Athletic department refocuses on the mental health needs of student-athletes amid COVID-19
In a year like this one, resources across campus address worries athletes have ahead of their seasons
For student-athletes, managing the physical toll of college athletics in a normal season is a given, as is maintaining the composure of one’s mental health. But when the added pressures include competing during a pandemic, risking contraction of COVID-19, attending online classes and the general unknown of the situation at hand, that’s when the complexities of an athletic year as unprecedented as this one takes center stage.
Student-athletes’ mental health concerns are complex and well-documented, so when the NCAA conducted a fall 2020 survey of 25,000 student-athlete participants, the results weren’t as surprising as they were troubling. Respondents reported that academic worries (43 percent), lack of access to their sport (33 percent), COVID-19 concerns (31 percent) and financial worries (24 percent) are leading factors negatively impacting their mental health. These kinds of results have warranted the need for specialized awareness in college athletic departments across the country, including at American University.
In comes Natalie Rogers, AU’s new associate athletic director for student-athlete well-being. Hired for this newly structured role in September, Rogers is responsible for the leadership of all areas of the student-athlete experience. That role includes working with resources such as AU’s Academic Support and Access Center, Housing & Residence Life, the Career Center and the athletic department’s counselors and strength and conditioning staff.
“We want the athletes to have as seamless and easy transition [to this year] as possible, but we're on COVID time,” Rogers said. “That [transition] is something as easy as picking up the phone and getting on a Zoom call with a counselor. We're certainly always trying to share out wherever we can, and certainly, any new innovations or anything that we're thinking of, we're always collaborating to make sure that it’s the best of our departments.”
AU has already faced its share of challenges this year. The men’s and women’s basketball teams withstood numerous game postponements and cancellations that resulted in a 27-day pause, and the department enforced a 10-day shutdown for all athletic programs after an increased COVID-19 positivity rate.
In an interview with the athletic department in an episode of “AU Hoop Talk”, men’s head basketball coach Mike Brennan spoke about his approach to coaching this season with so many variables.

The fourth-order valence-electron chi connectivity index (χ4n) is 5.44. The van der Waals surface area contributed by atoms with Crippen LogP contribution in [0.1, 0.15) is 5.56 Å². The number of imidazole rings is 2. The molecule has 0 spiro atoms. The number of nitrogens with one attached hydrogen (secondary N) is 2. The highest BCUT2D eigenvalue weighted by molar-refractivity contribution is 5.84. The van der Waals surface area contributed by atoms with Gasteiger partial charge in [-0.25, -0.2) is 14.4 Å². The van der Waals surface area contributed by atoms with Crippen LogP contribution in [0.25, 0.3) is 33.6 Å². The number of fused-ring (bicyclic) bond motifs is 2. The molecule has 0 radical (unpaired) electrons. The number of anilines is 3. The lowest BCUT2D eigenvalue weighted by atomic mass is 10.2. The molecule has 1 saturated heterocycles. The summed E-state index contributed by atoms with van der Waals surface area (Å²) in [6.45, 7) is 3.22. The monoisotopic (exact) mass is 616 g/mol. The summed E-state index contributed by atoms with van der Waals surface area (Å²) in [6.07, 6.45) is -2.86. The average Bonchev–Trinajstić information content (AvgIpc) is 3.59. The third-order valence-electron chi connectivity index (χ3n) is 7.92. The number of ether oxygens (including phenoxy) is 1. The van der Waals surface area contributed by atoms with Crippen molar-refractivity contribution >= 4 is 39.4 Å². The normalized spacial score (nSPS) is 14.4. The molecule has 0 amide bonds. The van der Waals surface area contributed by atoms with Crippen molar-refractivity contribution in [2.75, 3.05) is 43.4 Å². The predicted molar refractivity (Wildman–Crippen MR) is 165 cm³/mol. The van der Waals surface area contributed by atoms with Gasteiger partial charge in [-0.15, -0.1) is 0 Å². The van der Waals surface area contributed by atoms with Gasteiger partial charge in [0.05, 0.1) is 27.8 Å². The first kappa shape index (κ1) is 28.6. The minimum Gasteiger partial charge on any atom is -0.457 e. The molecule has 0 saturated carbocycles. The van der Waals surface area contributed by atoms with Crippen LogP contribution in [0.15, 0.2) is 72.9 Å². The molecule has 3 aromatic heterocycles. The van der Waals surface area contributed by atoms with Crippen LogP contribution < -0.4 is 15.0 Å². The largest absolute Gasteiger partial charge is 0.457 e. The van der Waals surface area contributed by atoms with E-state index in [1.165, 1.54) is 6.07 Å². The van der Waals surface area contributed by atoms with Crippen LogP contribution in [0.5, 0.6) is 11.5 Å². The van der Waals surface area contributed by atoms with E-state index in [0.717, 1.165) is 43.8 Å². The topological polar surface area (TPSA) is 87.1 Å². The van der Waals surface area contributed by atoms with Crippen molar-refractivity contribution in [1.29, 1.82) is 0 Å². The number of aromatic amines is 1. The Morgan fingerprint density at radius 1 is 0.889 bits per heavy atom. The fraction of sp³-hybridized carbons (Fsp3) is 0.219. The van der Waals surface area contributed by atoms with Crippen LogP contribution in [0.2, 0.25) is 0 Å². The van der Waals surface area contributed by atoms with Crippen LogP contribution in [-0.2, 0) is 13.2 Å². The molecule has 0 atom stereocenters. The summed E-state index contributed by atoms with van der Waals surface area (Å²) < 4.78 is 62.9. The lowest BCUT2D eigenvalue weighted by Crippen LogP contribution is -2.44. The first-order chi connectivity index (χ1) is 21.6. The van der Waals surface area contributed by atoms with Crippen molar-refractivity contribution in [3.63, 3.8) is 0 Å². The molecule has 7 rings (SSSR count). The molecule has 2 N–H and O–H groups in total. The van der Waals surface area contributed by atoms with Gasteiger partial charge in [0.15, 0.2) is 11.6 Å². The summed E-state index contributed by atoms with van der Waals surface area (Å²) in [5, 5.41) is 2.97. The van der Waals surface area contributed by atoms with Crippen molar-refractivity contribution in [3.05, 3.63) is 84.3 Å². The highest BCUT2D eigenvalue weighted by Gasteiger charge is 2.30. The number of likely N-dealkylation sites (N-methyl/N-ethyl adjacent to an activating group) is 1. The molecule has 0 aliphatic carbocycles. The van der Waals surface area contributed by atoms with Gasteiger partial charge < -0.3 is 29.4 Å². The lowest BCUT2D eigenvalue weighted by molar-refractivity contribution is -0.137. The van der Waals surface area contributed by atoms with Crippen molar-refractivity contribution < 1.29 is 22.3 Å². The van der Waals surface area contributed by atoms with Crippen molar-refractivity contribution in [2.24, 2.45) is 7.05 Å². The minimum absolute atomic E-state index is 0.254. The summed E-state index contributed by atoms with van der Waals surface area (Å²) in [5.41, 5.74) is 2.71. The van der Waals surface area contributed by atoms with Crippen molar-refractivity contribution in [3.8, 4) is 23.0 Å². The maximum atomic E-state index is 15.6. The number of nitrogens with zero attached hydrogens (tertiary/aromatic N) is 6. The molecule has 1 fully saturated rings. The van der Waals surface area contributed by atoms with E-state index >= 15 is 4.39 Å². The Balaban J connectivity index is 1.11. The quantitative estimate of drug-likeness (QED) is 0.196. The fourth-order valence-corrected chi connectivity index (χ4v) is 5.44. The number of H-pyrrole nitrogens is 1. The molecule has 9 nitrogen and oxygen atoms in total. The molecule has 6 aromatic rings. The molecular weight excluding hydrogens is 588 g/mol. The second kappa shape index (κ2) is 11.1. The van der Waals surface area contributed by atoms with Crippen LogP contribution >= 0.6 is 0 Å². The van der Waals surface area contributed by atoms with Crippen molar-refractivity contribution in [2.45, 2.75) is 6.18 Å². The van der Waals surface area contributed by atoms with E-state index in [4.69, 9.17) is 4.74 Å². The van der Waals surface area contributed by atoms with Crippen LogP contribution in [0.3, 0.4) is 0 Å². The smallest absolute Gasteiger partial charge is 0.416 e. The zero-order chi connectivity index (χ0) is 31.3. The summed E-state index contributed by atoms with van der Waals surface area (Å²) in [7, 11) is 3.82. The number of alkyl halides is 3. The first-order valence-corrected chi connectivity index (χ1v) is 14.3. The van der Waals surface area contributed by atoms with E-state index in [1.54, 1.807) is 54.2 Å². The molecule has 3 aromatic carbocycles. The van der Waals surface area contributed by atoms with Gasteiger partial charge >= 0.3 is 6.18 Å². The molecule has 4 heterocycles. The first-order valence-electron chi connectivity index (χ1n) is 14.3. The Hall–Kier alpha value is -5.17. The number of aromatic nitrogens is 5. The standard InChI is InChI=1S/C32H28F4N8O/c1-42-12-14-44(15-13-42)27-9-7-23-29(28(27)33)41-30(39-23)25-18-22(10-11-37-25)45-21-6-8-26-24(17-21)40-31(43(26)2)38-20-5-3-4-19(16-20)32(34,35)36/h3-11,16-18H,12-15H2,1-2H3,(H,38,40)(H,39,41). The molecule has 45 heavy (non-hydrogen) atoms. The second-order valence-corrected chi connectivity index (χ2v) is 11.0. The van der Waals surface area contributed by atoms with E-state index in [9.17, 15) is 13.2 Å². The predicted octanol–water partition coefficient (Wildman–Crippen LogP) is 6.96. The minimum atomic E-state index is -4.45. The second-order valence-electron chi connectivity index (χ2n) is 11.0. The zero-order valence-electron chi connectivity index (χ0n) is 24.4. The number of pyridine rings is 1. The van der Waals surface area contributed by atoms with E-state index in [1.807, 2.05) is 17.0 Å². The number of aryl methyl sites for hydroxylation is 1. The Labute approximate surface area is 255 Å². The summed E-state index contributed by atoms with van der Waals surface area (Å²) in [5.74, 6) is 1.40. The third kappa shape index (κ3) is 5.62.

“You know, I forget about basketball,” Brennan said. “Their mental health is the important thing that we're trying to focus on and it's hard because it's been multiple times [being postponed].”
“It's a hard thing where we've been going through it for obviously the whole time we've been playing, so it's the suddenness of it, the unknown. The games that have been canceled, we've been waiting up until the very last minute so that's the hardest part. Then it's a huge letdown and [the players] know as soon as I know,” Brennan said. “So it's like, how do you start preparing the guys and keeping them together and focused through it? So it's an emotional rollercoaster.”
Student-athletes have leaned on each other for support since the start of the pandemic, with help from the University’s Student-Athlete Advisory Committee. Working within NCAA, Patriot League and AU guidelines, the committee strives to build relationships within the campus community and advocate for an inclusive athletic environment. This past fall semester saw initiatives geared toward voter engagement and social justice, and this semester will be focused on mental health conversations as teams get their seasons underway.
Editor's Note: This article appeared in The Eagle's March 2021 virtual print edition.
Lauren Fredricks, a senior studying political science on the field hockey team, serves as the chapter’s president. Last year, she and other members organized partnerships with the Counseling Center and tabled around campus to provide students with resources on behalf of the athletic department. Now, the Student-Athlete Advisory Committee has shifted gears to build conversations around mental health awareness that can happen in a remote setting. She said they would lean into the “wellness” aspect of Wellness Week and promote initiatives sponsored by the Patriot League as well as their own planned activities.
No matter how many programs are prepared to try and alleviate stress, there’s no denying that the many worries of this year’s student-athletes range across the board. To try and accommodate those worries, the NCAA has granted another year of eligibility for student-athletes, an option which AU has fully supported.
“We don't want to lose the athletes or put any additional pressures on them because they opted out [of playing], absolutely not,” Rogers said. “We are giving that confirmation, if this is what you want to do, please, by all means, do it, we will work with you to make you feel more comfortable, you can still check in with your team. We don't want them to have any more undue stress.”
Fredricks has tried to stick to her routines in order to keep a steady mindset. With her season just getting underway, she has looked forward to getting on the field and playing her sport — a sense of normalcy.
“We've been kind of just trying to take it one day at a time and almost minimize the pressure as much as possible — but also just focus on the fact that we're getting to do what we love again,” Fredricks said.